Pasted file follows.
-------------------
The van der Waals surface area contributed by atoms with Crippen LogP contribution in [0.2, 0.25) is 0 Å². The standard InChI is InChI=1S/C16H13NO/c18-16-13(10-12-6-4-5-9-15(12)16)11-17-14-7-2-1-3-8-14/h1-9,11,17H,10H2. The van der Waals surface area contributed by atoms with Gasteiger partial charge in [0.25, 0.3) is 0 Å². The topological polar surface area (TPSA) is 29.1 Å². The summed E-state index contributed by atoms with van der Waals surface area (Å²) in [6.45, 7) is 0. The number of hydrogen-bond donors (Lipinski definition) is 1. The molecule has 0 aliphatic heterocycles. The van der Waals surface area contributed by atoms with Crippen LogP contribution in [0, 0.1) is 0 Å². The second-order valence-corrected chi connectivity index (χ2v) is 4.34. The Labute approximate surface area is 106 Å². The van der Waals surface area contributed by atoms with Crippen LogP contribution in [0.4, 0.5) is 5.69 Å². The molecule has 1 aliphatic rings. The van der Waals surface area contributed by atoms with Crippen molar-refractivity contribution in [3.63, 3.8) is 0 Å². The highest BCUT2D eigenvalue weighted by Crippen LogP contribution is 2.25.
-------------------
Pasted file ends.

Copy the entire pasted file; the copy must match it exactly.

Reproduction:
The van der Waals surface area contributed by atoms with Crippen LogP contribution in [0.2, 0.25) is 0 Å². The standard InChI is InChI=1S/C16H13NO/c18-16-13(10-12-6-4-5-9-15(12)16)11-17-14-7-2-1-3-8-14/h1-9,11,17H,10H2. The van der Waals surface area contributed by atoms with Gasteiger partial charge in [0.25, 0.3) is 0 Å². The topological polar surface area (TPSA) is 29.1 Å². The summed E-state index contributed by atoms with van der Waals surface area (Å²) in [6.45, 7) is 0. The number of hydrogen-bond donors (Lipinski definition) is 1. The molecule has 0 aliphatic heterocycles. The van der Waals surface area contributed by atoms with Crippen LogP contribution in [0, 0.1) is 0 Å². The second-order valence-corrected chi connectivity index (χ2v) is 4.34. The Labute approximate surface area is 106 Å². The van der Waals surface area contributed by atoms with Crippen LogP contribution in [0.4, 0.5) is 5.69 Å². The molecule has 1 aliphatic rings. The van der Waals surface area contributed by atoms with Crippen molar-refractivity contribution in [3.63, 3.8) is 0 Å². The highest BCUT2D eigenvalue weighted by Crippen LogP contribution is 2.25.